• ⇒ swan-neck - PIP hyperextension & compensatory DIP flexion due to IO contractures &/or shortening of extensor tendons
    • ⇒ boutonniere deformities - PIP fixed flexion contracture with DIP hyperextension due to division of extensor hood with volar slipping of ext. tendon from middle phalanx
    • ⇒ limited dorsiflexion wrist
    • ⇒ z-deformity thumb - MCP flexion & IP hyperextension due to:
      • prolapse of MC head b/n the long & short extensore tendons, or,
      • rupture of thumb flexor
  • knees, ankles ⇒ muscle atrophy, Baker's cyst, retrocalcaneal bursae
  • 1st & 5th MTPs, subtalar/midtarsal joints
  • cervical spine ⇒ degeneration of transverse ligt of atlantoaxial jt
  • TMJs (pain on chewing), cricoarytenoids (hoarseness)
  • see rheumatoid arthritis for more details and extra-articular features

juvenile chronic arthritis

  • persistent unexplained arthritis in a child < 16yrs for > 6weeks
  • subgroups after 6 months clinical course:
    • Rh.factor positive polyarticular “juvenile RhA” (15%):
      • 90% female; late childhood; esp. hands/wrists; ANA in 75%; >50% have severe arthritis
    • Rh.factor negative polyarticular (20%):
      • 70% female; younger onset; any jts; ANA in 50%; 10-15% severe arthritis
    • pauciarticular with chronic iridocyclitis in 50% (45%):
      • 80% female; early childhood; ANA in 50%; sparing of hips/SI jts; less severe arthritis but 10-20% have eyes damage if untreated
    • pauciarticular with sacroiliitis (5%):
      • 90% male; late childhood; ANA neg; HLA-B27 in 75%; 5-10% iridocyclitis;
    • systemic onset “Still's disease” (20%):
      • 65% female; any age; any jts; high fever; rash; leukocytosis; organomegaly; polyserositis; growth retardation; 30% severe arthritis;

seronegative spondyloarthropathies

  • M > F
  • all share common features:
    • sacroiliac involvement
    • periph. inflammatory arthropathy:
      • asymmetric oligoarticular: hips, knees, ankles
    • seronegative for Rh.factor
    • pathologic changes around the enthesis (ligt & tendon insertion into bone)
    • genetic component related to the HLA-B27 marker
    • spondylitis esp. thoracolumbar jn

ankylosing spondylitis

  • M>F
  • back discomfort with XR evidence of sacroiliitis
  • symmetric squaring of vertebral bodies & later
    • ⇒ “bamboo” spine ⇒ cauda equina syndrome
  • < 5cm chest expansion indicates costovertebral involvement
    • ⇒ chest pain & restrictive lung disease
  • Schober's test indicates lumbar disease:
    • full lumbar flexion fails to increase by > 5cm the distance b/n L5 & a point 15cm above
  • occiput-to-wall test indicates cervicothoracic lordosis:
    • failure of approximation
  • periph. joints (esp. hips, sternoclavicular) in 30% pts
  • extra-articular (more common in females):
    • uveitis is the most common extrarticular feature
    • enthesopathy: plantas fasciitis & Achilles tendonitis
    • aortitis ⇒ AR
    • pericarditis; conduction defects; amyloidosis;
    • iatrogenic: leukaemia or bone sarcomas if irradiation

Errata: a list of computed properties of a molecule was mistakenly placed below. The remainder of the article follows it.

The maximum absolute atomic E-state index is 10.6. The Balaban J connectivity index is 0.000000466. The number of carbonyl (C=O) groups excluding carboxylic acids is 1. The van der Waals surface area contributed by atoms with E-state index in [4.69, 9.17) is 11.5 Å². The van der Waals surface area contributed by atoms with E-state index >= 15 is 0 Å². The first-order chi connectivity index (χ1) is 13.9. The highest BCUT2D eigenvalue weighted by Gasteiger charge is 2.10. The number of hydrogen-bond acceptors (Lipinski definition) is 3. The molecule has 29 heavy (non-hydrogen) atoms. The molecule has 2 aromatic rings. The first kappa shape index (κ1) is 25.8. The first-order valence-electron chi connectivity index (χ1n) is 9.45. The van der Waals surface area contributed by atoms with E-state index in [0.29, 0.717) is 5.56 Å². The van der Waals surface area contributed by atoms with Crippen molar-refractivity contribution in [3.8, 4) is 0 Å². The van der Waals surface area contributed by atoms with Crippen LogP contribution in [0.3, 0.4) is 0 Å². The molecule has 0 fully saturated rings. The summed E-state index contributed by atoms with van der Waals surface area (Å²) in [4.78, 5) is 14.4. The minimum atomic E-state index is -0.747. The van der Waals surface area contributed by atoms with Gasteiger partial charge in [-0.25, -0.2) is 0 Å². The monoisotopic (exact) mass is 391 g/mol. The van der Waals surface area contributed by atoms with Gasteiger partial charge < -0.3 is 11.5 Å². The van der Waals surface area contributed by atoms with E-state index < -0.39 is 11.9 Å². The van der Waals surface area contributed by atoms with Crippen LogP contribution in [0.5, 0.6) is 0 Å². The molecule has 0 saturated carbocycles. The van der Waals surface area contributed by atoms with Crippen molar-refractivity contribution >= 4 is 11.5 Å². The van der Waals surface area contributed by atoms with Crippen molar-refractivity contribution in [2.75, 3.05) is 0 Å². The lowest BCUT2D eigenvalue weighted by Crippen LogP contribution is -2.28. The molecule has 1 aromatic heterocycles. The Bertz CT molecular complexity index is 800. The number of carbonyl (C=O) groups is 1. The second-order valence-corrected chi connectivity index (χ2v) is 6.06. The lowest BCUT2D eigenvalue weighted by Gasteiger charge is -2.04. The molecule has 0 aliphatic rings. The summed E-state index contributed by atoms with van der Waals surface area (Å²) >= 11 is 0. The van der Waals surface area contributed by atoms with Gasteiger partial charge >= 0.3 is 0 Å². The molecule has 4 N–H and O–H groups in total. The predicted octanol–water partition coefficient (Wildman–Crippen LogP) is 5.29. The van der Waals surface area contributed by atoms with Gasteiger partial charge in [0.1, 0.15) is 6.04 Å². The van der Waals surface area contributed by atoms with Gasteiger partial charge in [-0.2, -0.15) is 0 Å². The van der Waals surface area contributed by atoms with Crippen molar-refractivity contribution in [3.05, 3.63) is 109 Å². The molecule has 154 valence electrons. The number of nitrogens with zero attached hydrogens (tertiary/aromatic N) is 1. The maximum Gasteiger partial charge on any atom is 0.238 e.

• see also ankylosing spondylitis for more details

Reiter's syndrome (reactive arthritis)

  • esp. males 15-40yrs
  • follows within 6 weeks (usually 1-3wks) of infection with Chlamydia trachomatis, Salmonella, Shigella, Yersinia, Campylobacter, HIV
  • thus, is usually associated with either a diarrhoeal illness or urethritis/cervicitis preceding it.
  • post-STD form: males 9x more likely than women
  • post-diarrhoeal form: woman as likely as men
  • women tend to have less severe disease than men
  • esp. knees, ankles, feet, heels (“lover's heel”) - usually asymmetric, symptoms usually last 3-12 months.
  • conjunctivitis, uveitis, oral ulcers, balanitis circinata, sausage-like digits, keratoderma blenorrhagica (waxy plaques on palms/soles), Achille's tendonitis, low back pain
  • 80% have HLAB27 but only 20% of B27 +ve people will get a reactive arthritis following a trigger.

psoriatic arthritis

  • 20% of patients with psoriasis
  • several forms exist:
    • asymmetric oligoarthropathy (70%):
      • sausage digits = flexor tendon sheath effusions (also in Reiter's)
      • indicates underlying dactylitis
    • DIP (15%)
    • RhA-like symmetric polyarthropathy - severity varies with skin disease
    • ankylosing spondylitis type asymmetric spondylitis - HLA-B27+ in 75%
    • arthritis mutilans - often assoc. with sacro-iliitis

arthropathy of inflammatory bowel disease

  • non-deforming asymmetric esp. larger joints lower limbs occurs > 6months after onset of bowel symptoms & abolished by colectomy.
  • in 5% pts with IBD, in assoc. with HLA-B27+ve then may also have sacro-iliitis which may predate bowel symptoms
  • extra-articular features

references and further reading

  • Fleisher, Ludwig. Synopsis of Pediatric Emergency Medicine. Ch 72. 1st Ed. 1996. Williams & Wilkins
  • Epstein RJ. Medicine for Examinations. 3rd Ed. 1996. Churchill Livingstone
  • Rosen, Barkin. Emergency Medicine. p 2729.. 4th Ed. 1998. Mosby.
  • Shojania- Can Med Assoc J, Volume 162(8).April 18, 2000.1157-1163
arthritis_patterns.txt · Last modified: 2014/03/02 12:56 by